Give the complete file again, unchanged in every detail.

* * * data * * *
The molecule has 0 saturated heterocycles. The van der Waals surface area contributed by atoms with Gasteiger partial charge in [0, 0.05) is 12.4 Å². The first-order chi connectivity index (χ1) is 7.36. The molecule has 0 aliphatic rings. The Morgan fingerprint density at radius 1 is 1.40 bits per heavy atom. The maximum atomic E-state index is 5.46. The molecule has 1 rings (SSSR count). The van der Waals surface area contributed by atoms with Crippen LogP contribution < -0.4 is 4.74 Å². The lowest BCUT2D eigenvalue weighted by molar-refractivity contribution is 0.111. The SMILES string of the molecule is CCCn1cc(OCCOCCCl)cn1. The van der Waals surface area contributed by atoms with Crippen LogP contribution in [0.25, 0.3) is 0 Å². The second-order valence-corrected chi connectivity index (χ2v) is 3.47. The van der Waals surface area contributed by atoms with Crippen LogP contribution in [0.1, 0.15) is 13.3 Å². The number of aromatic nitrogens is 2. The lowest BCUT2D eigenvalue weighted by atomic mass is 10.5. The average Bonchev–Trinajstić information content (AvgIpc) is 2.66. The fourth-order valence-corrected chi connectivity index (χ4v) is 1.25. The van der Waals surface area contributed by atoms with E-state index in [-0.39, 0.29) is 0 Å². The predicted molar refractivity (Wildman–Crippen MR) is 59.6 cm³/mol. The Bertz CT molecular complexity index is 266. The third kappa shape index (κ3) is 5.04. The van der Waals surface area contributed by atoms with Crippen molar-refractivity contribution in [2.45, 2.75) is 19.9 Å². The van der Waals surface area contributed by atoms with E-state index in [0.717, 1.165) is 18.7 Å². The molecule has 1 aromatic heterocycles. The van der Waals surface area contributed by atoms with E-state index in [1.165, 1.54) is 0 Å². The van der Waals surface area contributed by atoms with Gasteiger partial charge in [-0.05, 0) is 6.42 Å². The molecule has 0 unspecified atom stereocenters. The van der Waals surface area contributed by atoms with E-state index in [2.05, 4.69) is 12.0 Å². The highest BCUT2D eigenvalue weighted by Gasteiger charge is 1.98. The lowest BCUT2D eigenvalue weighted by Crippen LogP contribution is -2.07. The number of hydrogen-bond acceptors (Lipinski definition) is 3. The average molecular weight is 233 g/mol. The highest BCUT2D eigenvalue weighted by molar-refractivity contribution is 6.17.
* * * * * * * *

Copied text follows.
The molecule has 0 saturated heterocycles. The van der Waals surface area contributed by atoms with Gasteiger partial charge in [0, 0.05) is 12.4 Å². The first-order chi connectivity index (χ1) is 7.36. The molecule has 0 aliphatic rings. The Morgan fingerprint density at radius 1 is 1.40 bits per heavy atom. The maximum atomic E-state index is 5.46. The molecule has 1 rings (SSSR count). The van der Waals surface area contributed by atoms with Crippen LogP contribution < -0.4 is 4.74 Å². The lowest BCUT2D eigenvalue weighted by molar-refractivity contribution is 0.111. The SMILES string of the molecule is CCCn1cc(OCCOCCCl)cn1. The van der Waals surface area contributed by atoms with Crippen LogP contribution in [0.25, 0.3) is 0 Å². The second-order valence-corrected chi connectivity index (χ2v) is 3.47. The van der Waals surface area contributed by atoms with Crippen LogP contribution in [0.1, 0.15) is 13.3 Å². The number of aromatic nitrogens is 2. The lowest BCUT2D eigenvalue weighted by atomic mass is 10.5. The average Bonchev–Trinajstić information content (AvgIpc) is 2.66. The fourth-order valence-corrected chi connectivity index (χ4v) is 1.25. The van der Waals surface area contributed by atoms with E-state index in [-0.39, 0.29) is 0 Å². The predicted molar refractivity (Wildman–Crippen MR) is 59.6 cm³/mol. The Bertz CT molecular complexity index is 266. The third kappa shape index (κ3) is 5.04. The van der Waals surface area contributed by atoms with Crippen molar-refractivity contribution in [2.45, 2.75) is 19.9 Å². The van der Waals surface area contributed by atoms with E-state index in [0.717, 1.165) is 18.7 Å². The molecule has 1 aromatic heterocycles. The van der Waals surface area contributed by atoms with E-state index in [1.165, 1.54) is 0 Å². The van der Waals surface area contributed by atoms with Gasteiger partial charge in [-0.05, 0) is 6.42 Å². The molecule has 0 unspecified atom stereocenters. The van der Waals surface area contributed by atoms with E-state index in [2.05, 4.69) is 12.0 Å². The highest BCUT2D eigenvalue weighted by Gasteiger charge is 1.98. The lowest BCUT2D eigenvalue weighted by Crippen LogP contribution is -2.07. The number of hydrogen-bond acceptors (Lipinski definition) is 3. The average molecular weight is 233 g/mol. The highest BCUT2D eigenvalue weighted by molar-refractivity contribution is 6.17.